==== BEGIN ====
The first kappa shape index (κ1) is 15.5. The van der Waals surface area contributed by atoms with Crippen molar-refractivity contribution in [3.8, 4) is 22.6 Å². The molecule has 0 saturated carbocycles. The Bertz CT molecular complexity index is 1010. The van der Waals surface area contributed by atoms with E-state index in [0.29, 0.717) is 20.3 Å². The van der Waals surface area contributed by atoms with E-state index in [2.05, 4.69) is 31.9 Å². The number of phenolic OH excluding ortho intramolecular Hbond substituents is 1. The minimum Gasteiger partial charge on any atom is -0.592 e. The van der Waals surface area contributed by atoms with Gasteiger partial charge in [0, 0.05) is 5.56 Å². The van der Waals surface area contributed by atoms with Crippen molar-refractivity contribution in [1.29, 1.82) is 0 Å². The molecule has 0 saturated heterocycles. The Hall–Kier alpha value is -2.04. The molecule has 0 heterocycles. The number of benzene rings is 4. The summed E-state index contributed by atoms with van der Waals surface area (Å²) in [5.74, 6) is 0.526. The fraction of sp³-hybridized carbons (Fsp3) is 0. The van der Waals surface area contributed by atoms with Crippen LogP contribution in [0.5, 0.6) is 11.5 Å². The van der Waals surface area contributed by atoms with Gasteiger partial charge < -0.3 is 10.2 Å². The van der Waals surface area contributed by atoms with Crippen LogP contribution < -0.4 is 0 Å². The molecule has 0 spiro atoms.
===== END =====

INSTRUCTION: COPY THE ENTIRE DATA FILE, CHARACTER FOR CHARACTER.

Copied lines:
The first kappa shape index (κ1) is 15.5. The van der Waals surface area contributed by atoms with Crippen molar-refractivity contribution in [3.8, 4) is 22.6 Å². The molecule has 0 saturated carbocycles. The Bertz CT molecular complexity index is 1010. The van der Waals surface area contributed by atoms with E-state index in [0.29, 0.717) is 20.3 Å². The van der Waals surface area contributed by atoms with E-state index in [2.05, 4.69) is 31.9 Å². The number of phenolic OH excluding ortho intramolecular Hbond substituents is 1. The minimum Gasteiger partial charge on any atom is -0.592 e. The van der Waals surface area contributed by atoms with Gasteiger partial charge in [0, 0.05) is 5.56 Å². The van der Waals surface area contributed by atoms with Crippen molar-refractivity contribution in [1.29, 1.82) is 0 Å². The molecule has 0 saturated heterocycles. The Hall–Kier alpha value is -2.04. The molecule has 0 heterocycles. The number of benzene rings is 4. The summed E-state index contributed by atoms with van der Waals surface area (Å²) in [5.74, 6) is 0.526. The fraction of sp³-hybridized carbons (Fsp3) is 0. The van der Waals surface area contributed by atoms with Crippen LogP contribution in [0.5, 0.6) is 11.5 Å². The van der Waals surface area contributed by atoms with Gasteiger partial charge < -0.3 is 10.2 Å². The van der Waals surface area contributed by atoms with Crippen LogP contribution < -0.4 is 0 Å². The molecule has 0 spiro atoms.